Simple problems have simple solutions.
Let's say we want to read 4 potentiometers (or variable resistors), and 3 buttons for some reason, and make those inputs light up a LED based on its value. We can do this by writing a few lines of code, setting 7 inputs, 4 of them analog and 3 digital ones, right? But as the title of the project, I want to use the CD4051 IC (integrated circuit) to channel the 7 inputs to output to only 1 pin! This is called multiplexing, and it's a very useful tool when trying to save on wiring, space, or efficiency. I want to show that you don't always need a microcontroller to do simple tasks, and you can actually do it with no memory or clock involved.
The chip I'm using has a layout of this:
My goal is to go through the process of doing research, prototyping through schematics and breadboards, and then finally creating a final soldered on product. This is the steps I took to do that.
First, I had to do research on the IC to make sure I knew completely how it worked so I didn't break the physical one.
Research is very key when creating any type of circuit, especially if you don't know how to make it. I scanned the datasheet to make sure I understood every pin, and how it worked. From this, I learned that there are 8 different inputs/outputs that can channel through a singular input/output on pin 3 of the IC. To select it, I put high or low voltage on pins 11, 10 and 9, or A B and C pins respectively. This turns out to 8 different combinations, as you have 2 to the exponent of 3 inputs (2 to the exponent of the number of inputs you have). This will make it so whatever decimal value it is, it will channel through that pin. (100 will channel through the number 5 pin). I also figured out that INH must be always on low for the purpose of our project, since this makes all the pins enabled when set low. After all this information, I figured out what everything did and was to start wiring. Research like this is very important to make sure you aren't lost and guessing and checking! This is the link for the datasheet I used.
Second, making a prototype with a breadboard. This is where it gets messy.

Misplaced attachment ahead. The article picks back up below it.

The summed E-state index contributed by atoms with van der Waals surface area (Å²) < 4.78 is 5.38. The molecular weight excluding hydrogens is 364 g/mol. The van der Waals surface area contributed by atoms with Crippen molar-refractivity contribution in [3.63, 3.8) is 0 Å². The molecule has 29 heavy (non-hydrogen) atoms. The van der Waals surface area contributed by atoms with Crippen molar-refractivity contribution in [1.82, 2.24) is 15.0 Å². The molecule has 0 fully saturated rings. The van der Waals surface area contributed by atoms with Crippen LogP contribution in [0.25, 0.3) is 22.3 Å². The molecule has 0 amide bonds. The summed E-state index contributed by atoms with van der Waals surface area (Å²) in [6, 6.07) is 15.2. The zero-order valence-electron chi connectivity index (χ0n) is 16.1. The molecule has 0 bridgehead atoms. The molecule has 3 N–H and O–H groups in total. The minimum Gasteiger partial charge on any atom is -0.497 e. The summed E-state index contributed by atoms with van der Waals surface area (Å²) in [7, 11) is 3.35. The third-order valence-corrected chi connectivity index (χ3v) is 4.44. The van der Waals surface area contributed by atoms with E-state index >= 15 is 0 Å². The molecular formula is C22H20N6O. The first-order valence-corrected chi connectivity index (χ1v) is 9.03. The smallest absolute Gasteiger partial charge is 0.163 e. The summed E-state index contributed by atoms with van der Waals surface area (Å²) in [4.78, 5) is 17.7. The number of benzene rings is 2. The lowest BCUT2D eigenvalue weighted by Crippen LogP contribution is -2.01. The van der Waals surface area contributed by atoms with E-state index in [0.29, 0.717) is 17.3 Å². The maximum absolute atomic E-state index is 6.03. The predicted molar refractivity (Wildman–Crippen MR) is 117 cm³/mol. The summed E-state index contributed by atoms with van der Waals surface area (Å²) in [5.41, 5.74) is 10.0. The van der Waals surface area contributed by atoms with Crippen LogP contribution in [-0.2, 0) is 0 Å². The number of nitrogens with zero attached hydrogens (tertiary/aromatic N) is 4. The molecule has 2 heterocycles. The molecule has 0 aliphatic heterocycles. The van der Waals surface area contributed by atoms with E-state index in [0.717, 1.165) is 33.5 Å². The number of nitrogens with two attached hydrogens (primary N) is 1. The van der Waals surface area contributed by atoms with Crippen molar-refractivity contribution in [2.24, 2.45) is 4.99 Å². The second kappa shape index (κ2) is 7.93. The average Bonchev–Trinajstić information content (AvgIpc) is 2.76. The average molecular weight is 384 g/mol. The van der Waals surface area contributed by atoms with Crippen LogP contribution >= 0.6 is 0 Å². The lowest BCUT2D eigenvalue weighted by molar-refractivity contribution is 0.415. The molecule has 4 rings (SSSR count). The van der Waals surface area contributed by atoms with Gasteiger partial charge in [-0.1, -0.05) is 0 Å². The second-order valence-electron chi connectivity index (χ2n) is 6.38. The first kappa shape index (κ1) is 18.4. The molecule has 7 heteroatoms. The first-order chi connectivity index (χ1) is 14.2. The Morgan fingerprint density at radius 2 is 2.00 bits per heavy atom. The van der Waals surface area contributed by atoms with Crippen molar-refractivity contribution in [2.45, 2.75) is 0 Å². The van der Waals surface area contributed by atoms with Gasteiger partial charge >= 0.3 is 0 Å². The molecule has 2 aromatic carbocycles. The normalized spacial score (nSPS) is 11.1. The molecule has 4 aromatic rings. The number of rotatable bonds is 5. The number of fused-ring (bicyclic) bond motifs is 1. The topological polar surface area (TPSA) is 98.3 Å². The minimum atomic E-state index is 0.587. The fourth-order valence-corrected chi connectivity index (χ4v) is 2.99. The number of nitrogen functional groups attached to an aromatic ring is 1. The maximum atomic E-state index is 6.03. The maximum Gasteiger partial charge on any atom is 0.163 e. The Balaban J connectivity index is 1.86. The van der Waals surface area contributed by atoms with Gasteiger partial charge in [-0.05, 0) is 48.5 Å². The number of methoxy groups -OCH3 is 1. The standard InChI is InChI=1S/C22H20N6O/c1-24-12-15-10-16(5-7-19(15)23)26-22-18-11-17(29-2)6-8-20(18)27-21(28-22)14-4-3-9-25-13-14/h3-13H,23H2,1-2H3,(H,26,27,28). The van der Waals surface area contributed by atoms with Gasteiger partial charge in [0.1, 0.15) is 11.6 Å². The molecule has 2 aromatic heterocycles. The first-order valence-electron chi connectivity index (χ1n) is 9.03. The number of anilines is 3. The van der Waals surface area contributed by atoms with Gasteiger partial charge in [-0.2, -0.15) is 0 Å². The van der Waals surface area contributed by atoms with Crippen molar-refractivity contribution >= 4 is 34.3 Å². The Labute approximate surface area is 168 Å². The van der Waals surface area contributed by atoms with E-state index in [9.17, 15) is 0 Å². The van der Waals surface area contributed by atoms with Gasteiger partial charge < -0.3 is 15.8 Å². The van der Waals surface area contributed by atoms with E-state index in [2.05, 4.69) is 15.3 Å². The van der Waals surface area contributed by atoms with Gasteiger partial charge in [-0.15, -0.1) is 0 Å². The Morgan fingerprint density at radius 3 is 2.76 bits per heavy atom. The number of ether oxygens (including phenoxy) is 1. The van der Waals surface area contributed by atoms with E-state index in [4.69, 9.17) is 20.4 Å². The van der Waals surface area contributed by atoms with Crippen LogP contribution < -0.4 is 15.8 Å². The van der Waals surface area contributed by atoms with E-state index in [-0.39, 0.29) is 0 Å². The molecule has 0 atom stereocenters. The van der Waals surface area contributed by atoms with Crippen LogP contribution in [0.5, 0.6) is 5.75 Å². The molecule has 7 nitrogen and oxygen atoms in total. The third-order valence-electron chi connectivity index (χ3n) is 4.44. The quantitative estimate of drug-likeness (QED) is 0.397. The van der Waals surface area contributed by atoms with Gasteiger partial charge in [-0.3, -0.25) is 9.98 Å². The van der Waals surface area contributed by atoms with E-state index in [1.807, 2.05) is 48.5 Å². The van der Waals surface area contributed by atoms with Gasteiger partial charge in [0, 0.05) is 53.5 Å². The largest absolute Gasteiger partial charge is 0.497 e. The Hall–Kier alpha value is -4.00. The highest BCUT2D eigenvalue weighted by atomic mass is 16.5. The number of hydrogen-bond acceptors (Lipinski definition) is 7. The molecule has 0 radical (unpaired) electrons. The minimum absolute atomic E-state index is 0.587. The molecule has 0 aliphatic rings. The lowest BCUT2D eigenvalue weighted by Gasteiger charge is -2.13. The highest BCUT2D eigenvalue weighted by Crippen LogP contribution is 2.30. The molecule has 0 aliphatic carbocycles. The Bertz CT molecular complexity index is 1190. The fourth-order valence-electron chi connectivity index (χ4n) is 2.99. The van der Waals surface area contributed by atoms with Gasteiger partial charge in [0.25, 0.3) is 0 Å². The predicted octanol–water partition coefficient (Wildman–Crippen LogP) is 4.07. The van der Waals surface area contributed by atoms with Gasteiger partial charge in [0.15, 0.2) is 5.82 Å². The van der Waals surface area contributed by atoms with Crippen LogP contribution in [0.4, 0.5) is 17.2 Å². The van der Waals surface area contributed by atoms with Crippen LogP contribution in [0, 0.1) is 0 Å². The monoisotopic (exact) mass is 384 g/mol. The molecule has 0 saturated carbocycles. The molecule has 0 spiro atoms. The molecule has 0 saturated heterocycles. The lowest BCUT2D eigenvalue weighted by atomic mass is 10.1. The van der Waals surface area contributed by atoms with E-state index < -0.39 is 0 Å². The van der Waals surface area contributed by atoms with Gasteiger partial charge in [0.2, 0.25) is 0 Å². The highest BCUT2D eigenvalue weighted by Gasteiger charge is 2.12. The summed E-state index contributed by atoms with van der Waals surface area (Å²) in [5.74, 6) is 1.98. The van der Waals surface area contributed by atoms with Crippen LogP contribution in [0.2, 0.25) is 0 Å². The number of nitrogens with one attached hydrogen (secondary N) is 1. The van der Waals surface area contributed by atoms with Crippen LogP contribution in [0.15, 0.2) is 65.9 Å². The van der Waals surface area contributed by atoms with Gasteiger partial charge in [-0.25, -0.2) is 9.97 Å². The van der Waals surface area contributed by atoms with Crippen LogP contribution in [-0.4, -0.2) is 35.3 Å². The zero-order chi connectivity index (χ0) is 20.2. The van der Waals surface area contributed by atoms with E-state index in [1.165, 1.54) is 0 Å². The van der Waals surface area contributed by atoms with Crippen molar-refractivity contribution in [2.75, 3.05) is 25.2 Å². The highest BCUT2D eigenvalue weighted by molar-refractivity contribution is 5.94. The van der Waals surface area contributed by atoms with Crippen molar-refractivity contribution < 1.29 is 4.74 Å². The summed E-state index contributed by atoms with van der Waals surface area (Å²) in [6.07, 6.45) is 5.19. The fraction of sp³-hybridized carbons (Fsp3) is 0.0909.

After I finished making all necessary connections, making sure everything was wired properly, I made it neater so that it wasn't a jumble of wires (and also so you guys can actually see what's happening).
With this, you can actually see all the wiring. The white wires represent what I used for the select pins, connected to A, B, C in the order of the combination. Yellow wires are digital inputs, and blue wires signal the analog inputs. I used red wires for power, and black wires for ground (standard). Although not that clean, 330ohm resistor was used with the LED and 10k pull-up resistors were used with the buttons. I only used channels 0, 1, 2, 3, 4, 6, 7, skipping the 5th channel. Here's a short video to show you how it works:
As you can see, my selector pins choose which input I take on, and depending on the binary number it is. It changes what gets outputted to the LED. I've finished prototyping on my breadboard, and it works beautifully! Time to move on.
Third, time to create a schematic to solder.
To make it easier on myself, I created a schematic on KiCad to build out how I wanted the circuit to look like. I decided to take out the 3 digital inputs for simplicity sake, and put only the 4 potentimeter inputs to pins 0, 1, 2 and 3. This is how it looked like:
Once putting it on a schematic, it allows it to be very easy to transfer to a solderable breadboard. All I need is some solder and an iron now.
Finally, soldering it together.
This process is pretty complex, and there are multiple guides and videos online that can go more in-depth in this process. But, basically, I put in the components, soldered them so they didn't move, and connected all the components together. This is what I ended up with:
As you can see, this is a lot nicer than even the nicest breadboard connections. This is because all the connections are underneath the breadboard, making it invisible to those who are looking above.
A complete product.
Finally, I went from research, design and prototyping, to a final product on a solderable breadboard. I could go a step further and make my own PCB, but for this project, I'm not going to go there. With this project, I'm showing you that not all projects need a microcontroller. Sometimes, you can go as simple as just a single IC to get what you want done. This project was pretty cool, and I hope you try this at home too!